Why are they winless, then? For starters, the defense is horrendous. They are allowing 24 points per game and giving up 375 yards, 10th and 5th worst in the league, respectively. The 49ers are five heartbreakers away from being 5-1 (they lost by 20 in week one), and though rookies Reuben Foster and Solomon Thomas are rising stars, the defense has to improve in order to match the offense’s surprising power.
THINGS I DON’T KNOW
I don’t know if the Cowboys have a viable replacement for Ezekiel Elliot. As of now, Elliot’s backups are Alfred Morris, Darren McFadden and Rod Smith. The latter two have not seen a carry all season, and although McFadden ran for 1,089 yards in Dallas two years ago, we can still rule him and Smith out. That leaves Morris, who has ran for over 1,000 yards three times, but the last occurrence was in 2014 on Washington. As Elliot’s backup last season, Morris only scored twice while rushing for 243 yards. This season he has seen action in three games, rushing for 87 yards on eight carries, padded by a lone 70 yard run in week four.
So how can we predict if Morris, who will almost assuredly be the starter, will be successful or not? First we have to look at Elliot’s numbers so far. Now in no way am I saying Morris is comparable to Elliot, but they do run behind the same offensive line. This year Elliot has 527 total yards and three touchdowns. In his first five games as a starter last year, Elliot had 732 yards and four scores. While this does not necessarily mean Elliot has declined, it does show that Elliot has performed below expectations. The suspension (or non-suspension) saga might be a distraction, but it also reveals something else — the Cowboys offensive line is regressing. Pro Football Focus ranks them as the 14th best line in the league, which is formidable until you consider that they were by far the best line in all of football last year. What does this mean for Alfred Morris or whatever guy the Cowboys stick in the backfield? Maybe nothing, but until I see a game or two I am not expecting any Cowboys runner not named Zeke to have a meaningful fantasy impact.
I don’t know how long Lamar Miller will hold his starting job. Miller has not been living up to the dominant standards the Texans envisioned when they signed him in 2016. Miller was tied for 12th last year with only five rushing touchdowns — 27 other players ran for more touchdowns than him. This is strange considering Miller was handed the rock 268 times last season, which was sixth-highest in the league. So far in 2017, Miller is ninth with 98 carries but has only scored once.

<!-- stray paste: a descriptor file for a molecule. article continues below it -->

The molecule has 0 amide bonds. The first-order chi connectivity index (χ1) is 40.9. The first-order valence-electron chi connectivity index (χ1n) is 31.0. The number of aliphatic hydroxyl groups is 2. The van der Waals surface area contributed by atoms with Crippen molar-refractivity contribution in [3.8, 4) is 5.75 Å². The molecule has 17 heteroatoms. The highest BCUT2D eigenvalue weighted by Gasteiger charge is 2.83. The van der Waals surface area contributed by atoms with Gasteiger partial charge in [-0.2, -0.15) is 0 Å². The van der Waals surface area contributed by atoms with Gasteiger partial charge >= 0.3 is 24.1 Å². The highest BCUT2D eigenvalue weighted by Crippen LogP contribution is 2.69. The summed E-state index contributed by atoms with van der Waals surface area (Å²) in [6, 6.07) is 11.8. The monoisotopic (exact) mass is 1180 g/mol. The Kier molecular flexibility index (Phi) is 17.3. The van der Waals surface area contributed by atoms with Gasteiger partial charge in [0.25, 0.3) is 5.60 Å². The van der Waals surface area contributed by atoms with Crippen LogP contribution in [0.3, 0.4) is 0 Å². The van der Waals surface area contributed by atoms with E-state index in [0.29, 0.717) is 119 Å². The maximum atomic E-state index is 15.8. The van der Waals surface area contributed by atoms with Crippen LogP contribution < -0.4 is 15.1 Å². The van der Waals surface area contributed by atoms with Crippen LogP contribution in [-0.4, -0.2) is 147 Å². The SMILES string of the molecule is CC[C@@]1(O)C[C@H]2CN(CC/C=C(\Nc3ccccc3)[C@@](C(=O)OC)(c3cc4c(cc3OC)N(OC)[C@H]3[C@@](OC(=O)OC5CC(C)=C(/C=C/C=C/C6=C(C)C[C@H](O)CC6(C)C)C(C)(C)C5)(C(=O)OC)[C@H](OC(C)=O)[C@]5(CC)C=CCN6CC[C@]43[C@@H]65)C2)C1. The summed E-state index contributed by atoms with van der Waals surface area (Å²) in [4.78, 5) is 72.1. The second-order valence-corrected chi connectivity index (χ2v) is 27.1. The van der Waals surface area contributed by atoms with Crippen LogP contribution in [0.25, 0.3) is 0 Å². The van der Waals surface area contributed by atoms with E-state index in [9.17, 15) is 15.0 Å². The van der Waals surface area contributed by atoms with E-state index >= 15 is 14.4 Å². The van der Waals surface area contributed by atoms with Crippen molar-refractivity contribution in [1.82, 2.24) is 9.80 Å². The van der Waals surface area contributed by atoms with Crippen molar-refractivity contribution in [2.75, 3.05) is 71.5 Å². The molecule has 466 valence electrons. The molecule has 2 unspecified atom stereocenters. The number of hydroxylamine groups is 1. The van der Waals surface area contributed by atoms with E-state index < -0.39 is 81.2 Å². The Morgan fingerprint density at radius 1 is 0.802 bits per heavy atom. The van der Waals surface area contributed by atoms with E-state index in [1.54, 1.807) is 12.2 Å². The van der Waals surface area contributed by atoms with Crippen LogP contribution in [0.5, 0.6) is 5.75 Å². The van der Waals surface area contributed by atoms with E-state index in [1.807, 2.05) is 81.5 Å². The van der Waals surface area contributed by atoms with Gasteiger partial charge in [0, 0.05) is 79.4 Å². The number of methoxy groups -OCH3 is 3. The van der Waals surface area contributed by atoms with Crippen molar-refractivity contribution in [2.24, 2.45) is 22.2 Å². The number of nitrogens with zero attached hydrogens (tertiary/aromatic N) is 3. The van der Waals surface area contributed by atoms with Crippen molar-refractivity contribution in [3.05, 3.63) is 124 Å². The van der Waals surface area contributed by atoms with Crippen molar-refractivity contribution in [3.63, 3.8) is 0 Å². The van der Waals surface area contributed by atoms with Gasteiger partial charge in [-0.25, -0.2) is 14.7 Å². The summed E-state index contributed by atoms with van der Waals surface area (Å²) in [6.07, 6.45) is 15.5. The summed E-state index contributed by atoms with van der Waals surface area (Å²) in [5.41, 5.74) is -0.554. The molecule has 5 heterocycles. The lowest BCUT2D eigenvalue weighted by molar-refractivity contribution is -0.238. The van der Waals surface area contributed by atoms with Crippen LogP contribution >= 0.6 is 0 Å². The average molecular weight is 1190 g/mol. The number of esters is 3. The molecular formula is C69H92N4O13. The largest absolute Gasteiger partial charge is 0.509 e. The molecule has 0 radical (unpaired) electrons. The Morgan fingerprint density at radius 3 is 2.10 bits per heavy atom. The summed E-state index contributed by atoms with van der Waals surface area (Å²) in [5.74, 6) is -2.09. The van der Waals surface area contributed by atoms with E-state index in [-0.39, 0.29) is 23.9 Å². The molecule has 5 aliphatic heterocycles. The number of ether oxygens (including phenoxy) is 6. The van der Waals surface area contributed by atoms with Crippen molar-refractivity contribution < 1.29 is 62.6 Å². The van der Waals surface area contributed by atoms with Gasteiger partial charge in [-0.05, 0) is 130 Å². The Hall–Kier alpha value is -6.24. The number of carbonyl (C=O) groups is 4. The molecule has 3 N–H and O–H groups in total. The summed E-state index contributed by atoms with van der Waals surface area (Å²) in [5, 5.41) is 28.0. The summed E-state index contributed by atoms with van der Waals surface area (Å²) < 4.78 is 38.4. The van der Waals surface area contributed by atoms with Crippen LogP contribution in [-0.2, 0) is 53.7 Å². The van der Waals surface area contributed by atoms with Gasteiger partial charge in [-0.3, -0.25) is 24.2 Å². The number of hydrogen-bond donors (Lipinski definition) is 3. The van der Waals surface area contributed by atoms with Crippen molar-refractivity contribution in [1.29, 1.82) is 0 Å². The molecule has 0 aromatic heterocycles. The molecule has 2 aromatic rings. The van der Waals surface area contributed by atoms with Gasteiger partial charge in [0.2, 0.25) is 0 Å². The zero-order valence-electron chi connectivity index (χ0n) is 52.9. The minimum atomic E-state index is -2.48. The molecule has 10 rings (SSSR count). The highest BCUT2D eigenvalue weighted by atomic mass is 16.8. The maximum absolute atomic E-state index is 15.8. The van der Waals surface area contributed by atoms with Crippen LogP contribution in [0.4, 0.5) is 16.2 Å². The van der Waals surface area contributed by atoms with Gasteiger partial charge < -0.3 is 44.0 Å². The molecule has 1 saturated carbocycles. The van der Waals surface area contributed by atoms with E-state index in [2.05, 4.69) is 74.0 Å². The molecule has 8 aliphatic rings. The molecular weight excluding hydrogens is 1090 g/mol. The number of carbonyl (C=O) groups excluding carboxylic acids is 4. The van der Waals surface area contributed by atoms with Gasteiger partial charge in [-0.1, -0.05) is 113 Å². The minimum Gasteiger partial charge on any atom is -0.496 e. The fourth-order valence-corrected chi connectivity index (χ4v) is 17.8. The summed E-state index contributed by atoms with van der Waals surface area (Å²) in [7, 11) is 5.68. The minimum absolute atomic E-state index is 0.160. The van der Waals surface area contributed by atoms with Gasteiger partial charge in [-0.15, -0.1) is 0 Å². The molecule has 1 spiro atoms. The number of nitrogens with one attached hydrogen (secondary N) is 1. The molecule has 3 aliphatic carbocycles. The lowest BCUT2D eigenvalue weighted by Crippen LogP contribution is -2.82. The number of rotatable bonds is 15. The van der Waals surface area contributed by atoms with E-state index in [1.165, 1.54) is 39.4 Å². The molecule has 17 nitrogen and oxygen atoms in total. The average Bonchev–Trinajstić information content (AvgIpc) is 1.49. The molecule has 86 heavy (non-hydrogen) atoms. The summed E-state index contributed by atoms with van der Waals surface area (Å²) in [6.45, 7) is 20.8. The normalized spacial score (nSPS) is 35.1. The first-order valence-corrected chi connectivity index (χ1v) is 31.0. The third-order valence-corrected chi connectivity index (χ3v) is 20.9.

The Texans clearly realized he needed help and drafted running back D’Onta Foreman, a powerful and productive runner from Texas. Some analysts, including me, pegged Foreman as an eventual replacement for Miller, though I admittedly did not expect the change to happen soon. Pre-draft I noted that Foreman was a powerful, impressive runner with surprising quickness. The only issue I saw was his lack of a receiving game. Apparently Foreman has not improved in this area; he has only seen more targets than Miller in a game once this season. Still, Foreman has slowly been working his way into the game plan. In the past four weeks, Miller and Foreman have split carries 15-10, 23-13, 17-5 and 18-12, respectively. While week five was an anomaly, the Texans staff clearly trusts Foreman with enough carries that he could take over Miller’s job sooner rather than later.
I don’t know what happened with that controversial call in the Jets-Patriots game. It looked like a simple touchdown. Down 24-14 and just four yards from the end zone, Austin Seferian-Jenkins caught a pass, turned upfield and was dragged into the end zone by two defenders. The ref originally ruled it a touchdown, but the call was eventually overturned, saying Seferian-Jenkins lost control of the football (which happened) and never regained control when in bounds (which maybe happened). Therefore it was ruled a fumble out-of-bounds and the Patriots got the ball back at their 20-yard line.